Things which will probably make sense only to other computer people.
One of the things I do at work is code readability reviews, which are the intense initial reviews that everyone has to get before they’re allowed to check anything in. (Style correctness, etc) I just noticed that one of the people doing Python readability reviews is Guido van Rossum.
From a thread at work:
> So this is undefined behavior, and the compiler is free to do
> _anything_, including always returning 0x1234
Language lawyers and compiler people are always threatening to do
things like this when standards call for undefined behavior, but they
never actually do it. The world would be a much more fun place (and
we’d probably find more latent bugs) if gcc had a –psychotic mode.
Truer words were never spoken.
“We’re engineers. we don’t always need to know why black magic works, we just sacrifice the chickens and hope for the best.”
Yup, one of those nights.
Sometime in the past month, there seems to have been a shift of sentiment in our government, and it’s finally become allowable to admit certain things, like the fact that the war in Iraq was an ill-conceived operation, based on entirely unrealistic ideas, and has ended in almost total failure. Of course, this doesn’t quite reach to the highest levels – Bush still makes speeches saying things like “Iraqis are taking control of their country, building a free nation that can govern itself, sustain itself and defend itself. And we’re helping Iraqis succeed” – but there’s a remarkable willingness of officials involved to finally admit that we’re leaving in the foreseeable future, having achieved little or nothing of the lofty goals which were touted at the start of the war. This article from the Washington Post is a good example; lots of quotes from various people, mostly speaking on background but unusually candid.
At the same time, there’s no conjoint movement to cut back on the encroachments into American civil rights over the past few years, nor do I expect there to be one so long as this administration continues; people have come to expect continuous surveillance, background/credit/affiliations being easily investigated, in cases tagged as “relevant to national security” things like the detention of people without any of the protections we would normally expect in civil society. Recent more subtle changes seem to assist that; for instance, US cell phones are now required to transmit GPS locations (for emergency services, of course…), and Nokia’s latest mobile services API makes it possible to write server-side applications that use that location information – without any software being installed on the cell phone. (Nokia isn’t the only one, of course; that’s just the first example I found to hand) I’ll let the technically minded among you imagine a couple of uses for that; it’s sort of a fun exercise, if you think about it as though you were a police officer, a private investigator, a marketer, or simply an armed robber.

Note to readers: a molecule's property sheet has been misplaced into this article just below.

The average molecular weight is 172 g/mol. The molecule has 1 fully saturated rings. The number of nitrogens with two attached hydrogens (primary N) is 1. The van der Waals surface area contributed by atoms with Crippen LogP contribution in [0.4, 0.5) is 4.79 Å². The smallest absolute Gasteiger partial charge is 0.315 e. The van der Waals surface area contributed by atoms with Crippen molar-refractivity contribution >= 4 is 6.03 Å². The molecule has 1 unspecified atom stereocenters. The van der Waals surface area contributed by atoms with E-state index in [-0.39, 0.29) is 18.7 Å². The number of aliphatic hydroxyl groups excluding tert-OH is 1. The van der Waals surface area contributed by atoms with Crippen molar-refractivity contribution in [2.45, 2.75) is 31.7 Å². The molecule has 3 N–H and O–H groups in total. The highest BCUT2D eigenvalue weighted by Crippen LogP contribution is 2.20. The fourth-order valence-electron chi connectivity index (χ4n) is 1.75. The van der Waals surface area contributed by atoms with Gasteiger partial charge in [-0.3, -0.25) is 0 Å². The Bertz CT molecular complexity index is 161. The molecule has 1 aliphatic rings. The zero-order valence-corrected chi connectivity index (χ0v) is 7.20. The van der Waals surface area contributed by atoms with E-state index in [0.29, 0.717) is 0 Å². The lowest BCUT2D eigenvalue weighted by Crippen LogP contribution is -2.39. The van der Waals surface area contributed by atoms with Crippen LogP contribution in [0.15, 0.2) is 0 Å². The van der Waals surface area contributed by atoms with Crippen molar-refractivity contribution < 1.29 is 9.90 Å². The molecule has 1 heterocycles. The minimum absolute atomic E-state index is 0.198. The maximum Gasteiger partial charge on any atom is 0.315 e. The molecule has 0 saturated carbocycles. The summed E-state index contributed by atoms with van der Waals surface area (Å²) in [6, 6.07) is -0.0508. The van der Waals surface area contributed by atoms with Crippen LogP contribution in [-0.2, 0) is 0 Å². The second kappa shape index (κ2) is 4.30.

I’m remembering why I deeply loathe having Windows boxen in the house.
OK, question for those of you familiar with this sort of thing: I’ve got a box that was, until recently, in use as a DVD player, media station, etc. Apparently in the very recent past, nVidia, as a result of pressure from Macrovision, pushed a new version of the video driver which completely breaks DVD output, causing any attempt to play a DVD to fail with a copy-protection error. Searching a bit on the net found this out – they didn’t bother to call anyone’s attention to the fact, and they just pushed the drivers as part of their automatic updates. It simply requires that one roll back to the 40.72 version.
Unfortunately, doing this seems to have failed utterly; despite the installer claiming to have succeeded, Windows does not believe that there is any driver at all, and the DVD problem is persisting.
Does anyone know a solution to this short of nuke & pave? Or alternately, would anyone like to buy a nice little Shuttle box with a 2GHz Athlon and a gig of RAM, so I can replace it with a Mac mini?
Can anyone point me at a reliable source of information about the activities of frienditto, and if at all possible to their terms of service? (Their site itself is down right now, answering 403, and I’m not certain if this is because they took the site down or if it’s a response to a DDoS) Please respond by e-mail.
A friend recently mentioned events that caused people to “question the security and reliability of their heterosexuality.” This got me thinking: Good maintenance should prevent this from ever happening. If you ever end up questioning the reliability of your heterosexuality, this is a clear sign of inadequate unit testing.
Google just launched Google Scholar, a search engine specifically for technical publications, books, and so on. It’s incredibly cool, and I didn’t work on this so I’m not personally biased. I’m mentioning this in a locked post since, even though we did publicly launch, I’m always a bit nervous about publicly discussing things.
But… try this out. It’s not just hard sciences and medicine; the social sciences are in there, too.
The past few days have been spent on speed optimizations of code. The sort of really hard-core optimizations that I haven’t done in a few years – the ones where you say things like “*five* integer assignments?!” and worry about indirect versus direct references.
It’s certainly been a learning experience. It’s also involved writing something like 2500 lines of code in the past 36 hours, with a similar dose expected for the next 36.
After this, I suspect I will need a nap.
Any optimization idea that starts with “That’s okay, we’ll just change the way the iterators work” is going to be a pain in the ass.